My hometown is known worldwide for flash and style. Movie stars and power.  Some people are quick to judge me as rich and influential.

So why can’t I get more traction on the animal rescue front? Some of my neighbors shop for dogs. Their inspiration? Movies like Marley and Me or Beverly Hills Chihuahua. They search for specific breeds and pay breeders a tidy sum.

I paid a small donation to the local animal shelter for one dog, and a slightly bigger donation to Ace of Hearts for my other dogs; my mixed breed Corgi-Australian Cattle Dog Shane and my American Bulldog, Molly, were rescues. Stella, my partner in crime, is a rescue. When I try to explain to would-be dog owners that my dogs are tops and didn’t come from pet shops or breeders they nod their heads, “That’s so admirable of you.”

Admiration is not what I’m looking for. What I want is to change their minds about how they find their next four legged. My dogs are good with people, loving and goofy.Molly was a gorgeous purebred. Shane was a mutt who didn’t win any beauty contests, but he was the most loyal, scrappy dog you’d ever meet.If rescues have baggage from their past lives, consider the breeder’s dogs who may carry baggage from the genetic pool. In other words, a purebred lab may suffer hip dysplasia and a rescue may be skittish around new people. Owners learn to work with it.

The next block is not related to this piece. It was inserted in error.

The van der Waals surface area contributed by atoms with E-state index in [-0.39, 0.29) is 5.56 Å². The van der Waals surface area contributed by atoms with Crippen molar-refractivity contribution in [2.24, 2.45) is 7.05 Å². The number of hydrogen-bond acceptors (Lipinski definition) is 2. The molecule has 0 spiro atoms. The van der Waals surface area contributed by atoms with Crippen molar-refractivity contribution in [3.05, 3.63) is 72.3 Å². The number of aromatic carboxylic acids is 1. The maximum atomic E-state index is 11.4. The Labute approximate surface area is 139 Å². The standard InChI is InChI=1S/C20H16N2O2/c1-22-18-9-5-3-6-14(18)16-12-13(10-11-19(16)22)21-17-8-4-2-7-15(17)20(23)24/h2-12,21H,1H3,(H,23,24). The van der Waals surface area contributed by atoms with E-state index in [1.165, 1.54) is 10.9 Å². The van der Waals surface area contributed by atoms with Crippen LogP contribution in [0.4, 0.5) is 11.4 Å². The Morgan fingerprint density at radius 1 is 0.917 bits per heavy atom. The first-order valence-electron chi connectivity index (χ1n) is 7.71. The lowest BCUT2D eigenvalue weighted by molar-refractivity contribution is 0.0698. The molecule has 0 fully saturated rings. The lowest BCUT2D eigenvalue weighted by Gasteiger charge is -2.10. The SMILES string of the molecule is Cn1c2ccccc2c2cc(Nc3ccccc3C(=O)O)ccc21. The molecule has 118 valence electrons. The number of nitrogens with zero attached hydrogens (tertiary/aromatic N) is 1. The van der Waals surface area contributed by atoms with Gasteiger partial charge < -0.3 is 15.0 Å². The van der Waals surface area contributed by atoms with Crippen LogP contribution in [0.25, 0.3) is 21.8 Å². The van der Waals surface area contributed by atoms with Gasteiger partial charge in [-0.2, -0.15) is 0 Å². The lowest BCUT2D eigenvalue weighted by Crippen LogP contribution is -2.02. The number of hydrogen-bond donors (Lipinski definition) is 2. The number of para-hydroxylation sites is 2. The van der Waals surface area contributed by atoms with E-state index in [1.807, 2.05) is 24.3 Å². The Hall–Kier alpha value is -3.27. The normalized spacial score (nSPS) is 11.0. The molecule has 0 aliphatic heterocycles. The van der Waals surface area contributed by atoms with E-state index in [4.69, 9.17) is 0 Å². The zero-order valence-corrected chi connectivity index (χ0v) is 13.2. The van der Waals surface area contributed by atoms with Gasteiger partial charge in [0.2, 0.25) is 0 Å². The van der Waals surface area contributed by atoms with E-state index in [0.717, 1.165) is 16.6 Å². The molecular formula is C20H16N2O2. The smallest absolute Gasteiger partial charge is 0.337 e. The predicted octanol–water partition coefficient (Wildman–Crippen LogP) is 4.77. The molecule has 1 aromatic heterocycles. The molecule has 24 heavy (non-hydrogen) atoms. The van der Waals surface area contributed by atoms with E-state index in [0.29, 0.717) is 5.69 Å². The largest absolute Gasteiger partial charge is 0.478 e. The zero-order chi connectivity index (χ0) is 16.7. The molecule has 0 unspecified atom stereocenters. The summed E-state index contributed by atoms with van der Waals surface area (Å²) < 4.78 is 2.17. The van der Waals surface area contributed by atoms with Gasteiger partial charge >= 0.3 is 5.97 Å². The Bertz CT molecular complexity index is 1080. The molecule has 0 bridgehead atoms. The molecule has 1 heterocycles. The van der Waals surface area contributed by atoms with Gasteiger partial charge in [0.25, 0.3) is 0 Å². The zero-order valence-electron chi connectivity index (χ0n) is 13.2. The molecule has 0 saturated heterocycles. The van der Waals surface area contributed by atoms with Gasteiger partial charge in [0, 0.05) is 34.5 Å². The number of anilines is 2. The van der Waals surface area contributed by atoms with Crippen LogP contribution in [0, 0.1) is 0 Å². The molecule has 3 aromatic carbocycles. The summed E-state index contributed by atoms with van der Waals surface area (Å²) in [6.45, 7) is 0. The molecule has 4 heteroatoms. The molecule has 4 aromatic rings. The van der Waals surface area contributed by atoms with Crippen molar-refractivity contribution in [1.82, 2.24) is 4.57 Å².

Some would-be owners think they need a breeder to identify a “good dog.” They can ask a friend instead. Or they can hire a trainer to help them.

Breeders are in business to sell dogs for financial gain. Ditto for pet shops and puppy mills that keep their dogs in crates, delivering litter after litter.When money is the deciding factor, animals come second or third…or much worse. A backyard breeder used Stella, my trusty bulldog sidekick, …for years. Not until a friend saw her on a Facebook page for “Free Stuff” did she come into my life. She was skinny and insecure and close to 7 years-old. Now she’s jolly and a mite rotund. (Hey, it’s muscle, not fat!) To put it mildly, I can’t live without her.

Clearly insecurity is only one reason people seek breeders. Status is another. Just like your handbag or your car, our society places a lot of weight on branding. When my neighbor boasted about her new Labradoodle puppy, she felt pride and posted a plethora of photos. Just imagine if she’d talked about the rescue process instead of the breeder.

Don’t get me wrong, if your dog boosts your status and makes you feel good, I don’t have a problem with that. The Russian Czars had their Standard Poodles. Cowboys have their Heelers. Fashionistas have their Chihuahuas. By all means, stand taller, walk prouder with your four-legged by your side. Owning a dog is a powerful experience.

All I’m saying is, keep an open mind when it comes to rescue. Saving a life could change your life.